When performing the risk assessment, challenge existing monitoring and ensure that the right indicators are in place. But remember, monitoring itself is a low-effectivity control.

Ensure that there are leading indicators, which can be used as valid precursors for changes and events that are about to happen.

For each monitoring control, as yourself the following:

IndicatorHow have the indicators been defined? (By analysis, by tradition, by industry consensus, by the regulator, by international standards, etc.)
RelevanceWhen was the list created? How often is it revised? On which basis is it revised? Who is responsible for maintaining the list?
TypeHow many of the indicators are of the ‘leading,’ type and how many are of the lagging? Do indicators refer to single or aggregated measurements?
ValidityHow is the validity of an indicator established (regardless of whether it is leading or lagging)? Do indicators refer to an articulated process model, or just to ‘common sense’?
DelayFor lagging indicators, how long is the typical lag? Is it acceptable?
Measurement typeWhat is the nature of the measurements? Qualitative or quantitative? (If quantitative, what kind of scaling is used?)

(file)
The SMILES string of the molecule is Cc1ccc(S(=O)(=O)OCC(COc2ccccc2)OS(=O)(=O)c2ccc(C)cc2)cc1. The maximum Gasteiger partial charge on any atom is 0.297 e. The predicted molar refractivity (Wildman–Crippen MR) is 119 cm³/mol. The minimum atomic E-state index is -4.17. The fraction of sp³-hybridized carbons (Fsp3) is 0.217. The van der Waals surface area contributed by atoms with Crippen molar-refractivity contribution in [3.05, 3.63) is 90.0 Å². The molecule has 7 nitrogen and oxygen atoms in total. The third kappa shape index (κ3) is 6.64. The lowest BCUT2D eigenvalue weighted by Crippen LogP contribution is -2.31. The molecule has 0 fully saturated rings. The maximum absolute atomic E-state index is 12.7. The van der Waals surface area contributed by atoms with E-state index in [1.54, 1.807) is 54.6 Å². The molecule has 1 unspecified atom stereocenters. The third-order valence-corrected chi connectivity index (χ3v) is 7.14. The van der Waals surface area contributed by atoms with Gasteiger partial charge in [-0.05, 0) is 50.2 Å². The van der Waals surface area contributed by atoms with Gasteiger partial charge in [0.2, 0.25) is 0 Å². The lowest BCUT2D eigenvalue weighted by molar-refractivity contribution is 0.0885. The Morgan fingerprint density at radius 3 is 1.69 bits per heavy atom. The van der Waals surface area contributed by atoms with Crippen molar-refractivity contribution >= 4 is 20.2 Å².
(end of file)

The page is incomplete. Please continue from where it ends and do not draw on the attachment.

Measurement frequencyHow often are the measurements made? (Continuously, regularly, every now and then?)
AnalysisWhat is the delay between measurement and analysis/interpretation? How many of the measurements are directly meaningful and how many require analysis of some kind? How are the results communicated and used?
StabilityAre the measured effects transient or permanent?
Organization SupportIs there a regular inspection scheme or -schedule? Is it properly resourced? Where does this measurement fit into the management review?

Key risk indicators come into play here.

Hierarchy of Controls

Not every control is the same. This principle applies to both current control and planning future controls.